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Thread: 130 Punjab Squadron. Phil Clay

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    Default 130 Punjab Squadron. Phil Clay

    I am looking for Information about my Uncle, CLAY, Philip Henry Thornton, who has passed away sometime ago.
    He operated in this 130 (Punjab) Squadron ans was a flight Sargent.
    If anybody has this Information, I would like to know which RM number Spitfire XIV he flew . I
    t would be even better if somemone had a photo of the plane.
    On this Website you can find some Information about him. The place of birth is incorrect, it was his daughter who was Born in Southern Rodesia when he was staioned there.

    http://translate.google.com/translat...en&submit22=GO

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    The link you provided provides a good deal of information, including a Spitfire's details.

    The RAF Retired List shows that he retired from the RAF, 10 years to the day he was promoted Flt Lt ie 4 January 1961.

    It would be worth looking to see what more information you can find about his BEM. His award is stated to be for 'brave conduct'. I understand that this means that the medal should have an emblem of a wreath (probably not the exact description) to differentiate it from a BEM for meritorious service - now he would have been awarded a Queen's Gallantry Medal (QGM). There were only seven awards of a DFC & BEM combination awarded to the RAF in the war (see Maton).

    Colin Cummings

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    His Gazette citation for the BEM

    https://www.thegazette.co.uk/London/...upplement/3454

    Ross
    The Intellectual Property contained in this message has been assigned specifically to this web site.
    Copyright Ross McNeill 2015/2018 - All rights reserved.

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    He flew RM766 when he was PoW 19/4-1945.

    John Engelsted

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    Hello Paul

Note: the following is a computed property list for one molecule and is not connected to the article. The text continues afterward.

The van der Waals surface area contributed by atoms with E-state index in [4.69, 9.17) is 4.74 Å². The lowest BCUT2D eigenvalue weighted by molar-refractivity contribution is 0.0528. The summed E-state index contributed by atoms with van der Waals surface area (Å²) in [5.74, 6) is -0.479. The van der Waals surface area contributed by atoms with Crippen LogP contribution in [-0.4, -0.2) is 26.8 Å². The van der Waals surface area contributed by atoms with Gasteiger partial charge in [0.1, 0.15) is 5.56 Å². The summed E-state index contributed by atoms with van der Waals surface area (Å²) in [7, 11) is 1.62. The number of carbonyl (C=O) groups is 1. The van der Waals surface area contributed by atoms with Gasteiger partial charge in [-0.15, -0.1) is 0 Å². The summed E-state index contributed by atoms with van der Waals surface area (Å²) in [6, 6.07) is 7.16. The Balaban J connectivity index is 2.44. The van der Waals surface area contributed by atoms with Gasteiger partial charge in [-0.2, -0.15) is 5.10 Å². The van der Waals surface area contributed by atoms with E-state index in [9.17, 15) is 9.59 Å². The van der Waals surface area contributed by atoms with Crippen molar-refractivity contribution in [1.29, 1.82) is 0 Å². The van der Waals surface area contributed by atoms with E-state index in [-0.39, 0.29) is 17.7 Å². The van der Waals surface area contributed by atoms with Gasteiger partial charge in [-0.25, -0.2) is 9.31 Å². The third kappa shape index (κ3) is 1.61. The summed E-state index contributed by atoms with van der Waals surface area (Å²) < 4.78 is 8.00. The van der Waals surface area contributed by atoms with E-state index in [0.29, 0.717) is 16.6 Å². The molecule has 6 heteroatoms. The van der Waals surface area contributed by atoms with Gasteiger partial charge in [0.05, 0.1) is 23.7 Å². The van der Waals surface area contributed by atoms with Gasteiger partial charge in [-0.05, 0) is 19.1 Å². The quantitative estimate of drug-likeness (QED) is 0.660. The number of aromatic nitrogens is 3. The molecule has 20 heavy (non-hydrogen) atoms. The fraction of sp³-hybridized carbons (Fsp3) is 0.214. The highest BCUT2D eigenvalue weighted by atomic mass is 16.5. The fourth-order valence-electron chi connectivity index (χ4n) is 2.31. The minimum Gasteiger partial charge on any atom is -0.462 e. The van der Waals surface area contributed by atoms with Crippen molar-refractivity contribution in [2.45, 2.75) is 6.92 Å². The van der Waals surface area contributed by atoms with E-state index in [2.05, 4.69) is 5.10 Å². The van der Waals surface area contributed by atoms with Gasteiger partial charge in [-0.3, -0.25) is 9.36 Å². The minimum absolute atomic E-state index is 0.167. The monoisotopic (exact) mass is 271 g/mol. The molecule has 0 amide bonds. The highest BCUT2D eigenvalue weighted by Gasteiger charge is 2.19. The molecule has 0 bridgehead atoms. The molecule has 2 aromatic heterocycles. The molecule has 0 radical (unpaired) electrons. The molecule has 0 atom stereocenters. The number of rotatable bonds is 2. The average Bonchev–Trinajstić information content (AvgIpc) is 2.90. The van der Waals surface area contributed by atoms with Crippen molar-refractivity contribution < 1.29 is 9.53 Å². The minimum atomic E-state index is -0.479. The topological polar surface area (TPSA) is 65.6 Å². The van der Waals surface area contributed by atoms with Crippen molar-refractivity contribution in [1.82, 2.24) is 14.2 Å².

As you are aware he was awarded the BEM for his actions on 1 January 1945 at Y.32 Ophoven, where 130 (Punjab) was operating s part of 125 Wing. Below are two combat reports for 2 March 1945, one for him, and the other for the Wing Leader W/Cdr George Keefer

    Combat Report of W/Cdr. George Keefer, flying with 130 Squadron for 2 March 1945:

    I was flying with 130 Squadron and was leading them and 350 Squadron on a fighter sweep to Rheine, there being fourteen aircraft altogether. As we neared Enschede at 0755 Control warned us of enemy aircraft at Rheine. We turned towards Rheine immediately and when just north east of Rheine I saw a glint below me. At first I could not see whether there were e/a there so I left 350 on top and led 130 down. As we went down I saw about 15 109's flying s/w. I picked one out and the e/a dived away. I closed and got in behind him and gave him a burst with all my guns and I saw strikes on his hood. The e/a flicked over on his back, went down through the cloud and I saw a parachute come out. I fired at the e/a from dead astern and I gave him a fairly long burst. I claim this 109 destroyed.

    Combat Report of F/Sgt P Clay for 2 March, 1945:

    I was flying Red 4 with 130 Squadron, which was engaged on a fighter sweep with 350 Squadron to Enschede, Rheine and Munster. W/Cdr Keefer, who was leading the formation went down on enemy aircraft which had been reported and which were sighted just north-east of Rheine. I spotted one 190 and came up on him from a long way off. The Hun pilot must have spotted me because he immediately dived away after rolling on his back. I was able to go down inside him and when I caught him up the Hun did a spiral turn. I came in line astern and from 300 yards opened fire with all guns. I saw strikes and either the cowling or the coup top came off. The e/a started to spin. I followed the e/a down and he continued to spin out of control. I followed to 5,000 feet and the e/a continued to spin down until I saw it hit the ground and blow up. I claim this FW 190 destroyed.